Q. For many years, I have suffered with bursitis in my right shoulder. Every few months, I would get an injection of lidocaine to ease the pain. Since I got the COVID-19 vaccination in that shoulder, I have not been bothered with bursitis.
A. Many people have complained about side effects from COVID-19 vaccinations. Some experience long-lasting pain, especially if the shot is administered too high on the arm. That can sometimes cause a problem termed SIRVA, shoulder injury related to vaccine administration.
On the other hand, we have also heard from numerous readers who report unexpected benefit. Like you, many experienced reduced joint pain. One reader wrote: “I have so many aches and pains due to various things, it’s hard to tell if one gets better. However, after my Moderna booster shot, I noticed a big change in my bone-on-bone shoulder pain. The pain is still there but much less. Instead of screaming in pain when I put on deodorant, I now just whimper.”
A number of other readers found that long-lasting warts disappeared after COVID-19 shots. Here is one story: “After the shots, a wart disappeared from my thumb. I’d had it for several years before that. Despite 10 dermatologist appointments to get rid of it, I thought I was stuck with it. I gave up. Then, when I got my COVID-19 vaccinations, it totally disappeared and has not come back.”
Q. I am surprised no one has given you this information for under-breast rash. My dermatologist told me to use Zeasorb AF, an over-the-counter antifungal powder for athlete’s foot. I saw a remarkable improvement after the first application, and, a few days later, the rash was gone. This was years ago when I first learned about it.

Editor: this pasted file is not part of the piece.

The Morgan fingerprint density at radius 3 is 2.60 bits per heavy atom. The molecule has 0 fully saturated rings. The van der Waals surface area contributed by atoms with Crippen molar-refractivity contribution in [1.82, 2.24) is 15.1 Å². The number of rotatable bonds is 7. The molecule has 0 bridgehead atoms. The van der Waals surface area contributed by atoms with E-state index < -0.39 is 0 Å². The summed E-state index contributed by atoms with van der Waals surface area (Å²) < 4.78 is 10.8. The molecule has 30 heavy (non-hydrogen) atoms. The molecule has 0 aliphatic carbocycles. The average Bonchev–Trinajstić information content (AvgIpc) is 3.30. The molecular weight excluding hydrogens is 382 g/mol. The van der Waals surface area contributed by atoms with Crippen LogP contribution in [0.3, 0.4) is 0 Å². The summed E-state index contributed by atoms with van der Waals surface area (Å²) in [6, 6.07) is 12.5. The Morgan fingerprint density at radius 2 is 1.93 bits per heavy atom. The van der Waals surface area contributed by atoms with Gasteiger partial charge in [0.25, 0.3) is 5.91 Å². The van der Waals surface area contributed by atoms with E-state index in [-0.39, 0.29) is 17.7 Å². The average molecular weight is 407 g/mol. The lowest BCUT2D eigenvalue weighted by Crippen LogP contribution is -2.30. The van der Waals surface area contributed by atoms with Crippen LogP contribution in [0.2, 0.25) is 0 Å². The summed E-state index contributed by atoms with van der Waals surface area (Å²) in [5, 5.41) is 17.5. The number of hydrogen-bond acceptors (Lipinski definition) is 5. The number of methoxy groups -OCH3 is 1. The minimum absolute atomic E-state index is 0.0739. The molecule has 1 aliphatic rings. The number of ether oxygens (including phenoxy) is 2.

A. Zeasorb AF contains the antifungal medication miconazole. A systematic review of 41 randomized controlled trials found that miconazole, clotrimazole and nystatin are equally effective as topical treatments for fungus (Journal of the European Academy of Dermatology and Venereology, October 2019). The powder may have an advantage in keeping this delicate area dry. That, too, is helpful in avoiding irritation and fungal overgrowth.
Q. Please warn people about overuse of ibuprofen. I have arthritis in my right knee. Climbing stairs is very painful. My doctor prescribed 1,800 milligrams of ibuprofen daily. After taking it for several weeks, my blood pressure rose to 190/106. My doctor told me to take Tylenol for the pain instead of ibuprofen. He also prescribed medication to lower my blood pressure.
A. A surprisingly large number of medications can raise blood pressure. High on the list are NSAIDs (nonsteroidal anti-inflammatory drugs) such as ibuprofen. Even OTC pills such as Advil, Aleve (naproxen) and Motrin IB could cause problems at high doses.
A study based on data collected as part of the National Health and Nutrition Examination Survey estimates that about 15% of American adults take a medication that could raise their blood pressure (JAMA Internal Medicine, Jan. 1). These include NSAIDs, antidepressants, corticosteroids and estrogen.
To learn more about such medications, as well as drugs to control high blood pressure and nondrug approaches, you may wish to review our eGuide to Blood Pressure Solutions. This online resource is available under the Health eGuides tab at peoplespharmacy.com.
In their column, Joe and Teresa Graedon answer letters from readers. Write to them in care of King Features, 628 Virginia Drive, Orlando, FL 32803, or email them via their website peoplespharmacy.com. They are the authors of “Top Screwups Doctors Make and How to Avoid Them.”
Local journalism is essential.
Give directly to The Spokesman-Review's Northwest Passages community forums series -- which helps to offset the costs of several reporter and editor positions at the newspaper -- by using the easy options below. Gifts processed in this system are not tax deductible, but are predominately used to help meet the local financial requirements needed to receive national matching-grant funds.
Subscribe now to get breaking news alerts in your email inbox
Get breaking news delivered to your inbox as it happens.